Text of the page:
In the course of time, the Vatsas split up and formed two branches, one located at Mathura and the other at Kaushambi. Vatsa was considered one of the sixteen mahajanapadas of Uttarapatha and is also described in the Anguttara Nikaya of the Buddha.  Its capital was Kaushambi. In ancient India, Kosam (Pali) or Kaushambi (Sanskrit) was a significant city. It was located approximately 35 miles from the holy river Ganges of Prayagraj and also passes through the Yamuna river by a distance of 56 kilometers. From the late Vedic period until the end of the Mauryan Empire, Kaushambi was one of India’s most important cities, with occupation lasting until the Gupta Empire. By the time of Gautama Buddha, Kaushambi was a prosperous city with a large number of wealthy merchants. It was a vital crossroads for goods and passengers traveling north, west, and south. It also played a very important role in the Buddha’s life.  The Vatsa kingdom was governed by a monarchy system that was actually based in Kaushambi. Excavations at Kaushambi have revealed a well-planned city with burnt brick walls. Artifacts from the pre-6th century BC period, such as pottery and iron objects, demonstrate that Kaushambi was one of India’s earliest cities.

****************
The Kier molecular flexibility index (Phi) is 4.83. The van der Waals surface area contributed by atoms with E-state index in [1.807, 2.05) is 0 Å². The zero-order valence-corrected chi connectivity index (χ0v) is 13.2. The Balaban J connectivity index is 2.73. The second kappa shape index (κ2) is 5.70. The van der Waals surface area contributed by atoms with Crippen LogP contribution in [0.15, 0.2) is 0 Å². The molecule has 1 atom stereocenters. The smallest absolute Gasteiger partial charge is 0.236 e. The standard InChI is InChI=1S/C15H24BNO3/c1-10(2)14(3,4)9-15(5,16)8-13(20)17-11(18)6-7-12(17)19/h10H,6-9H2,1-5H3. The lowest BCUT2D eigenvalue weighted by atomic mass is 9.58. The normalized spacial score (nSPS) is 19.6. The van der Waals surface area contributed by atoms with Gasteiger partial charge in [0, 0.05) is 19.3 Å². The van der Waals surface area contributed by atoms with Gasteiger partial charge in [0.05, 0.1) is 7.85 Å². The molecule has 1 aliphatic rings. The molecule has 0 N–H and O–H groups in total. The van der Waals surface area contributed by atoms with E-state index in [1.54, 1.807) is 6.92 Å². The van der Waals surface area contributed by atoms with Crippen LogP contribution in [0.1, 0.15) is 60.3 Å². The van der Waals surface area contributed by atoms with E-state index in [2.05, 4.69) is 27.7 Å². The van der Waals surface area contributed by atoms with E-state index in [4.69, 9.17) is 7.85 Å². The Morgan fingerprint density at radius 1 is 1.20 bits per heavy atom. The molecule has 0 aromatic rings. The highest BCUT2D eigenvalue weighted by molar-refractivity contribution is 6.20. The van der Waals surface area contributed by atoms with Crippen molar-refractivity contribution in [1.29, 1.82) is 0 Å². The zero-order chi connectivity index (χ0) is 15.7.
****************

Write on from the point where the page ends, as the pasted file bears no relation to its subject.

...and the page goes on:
Vatsa means ‘calf’. The ruler of Vatsa was Udayana in the (5th-6th) century, Udayana’s mother Mrigavati is mentioned as being the first woman ruler in Indian history. Vatsa is also known as Vamsa. According to history, the Mahajanapada of the Chedis also appears to have been Vatsas’ neighbor. At the time of the Buddha, Udena was the king of the Vamsas or Vatsa because both the names are used to refer to this same place. 

This state is a branch of the Kuru dynasty, during the Rigveda period, the Kuru Empire included the region of Haryana/Delhi and Hastinapur along the Ganga-Jamuna. It is said that when Hastinapur was destroyed due to a flood, the Kuru king Nikku shifted his capital to Kosambi. 

The first ruler of the Vatsa dynasty could not be found so clearly, but Shatnik II is considered to be the first king of this dynasty, and the first female queen of history was Mrigvati, who took the responsibility of the kingdom on her shoulders and ruled till then. Unless his Udayan is fit to handle the responsibility of the state. 

According to the Puranas, it is said that Udayana, who was the last king here, had four sons, Vahinar, Kshemak, Nirammitra, and Danapani. The region was later annexed by the kingdom of Avanti. For some time, Maniprabha, the great-grandson of Pradhot, ruled here, and finally, this region was also merged with Magadha by Shishunaga.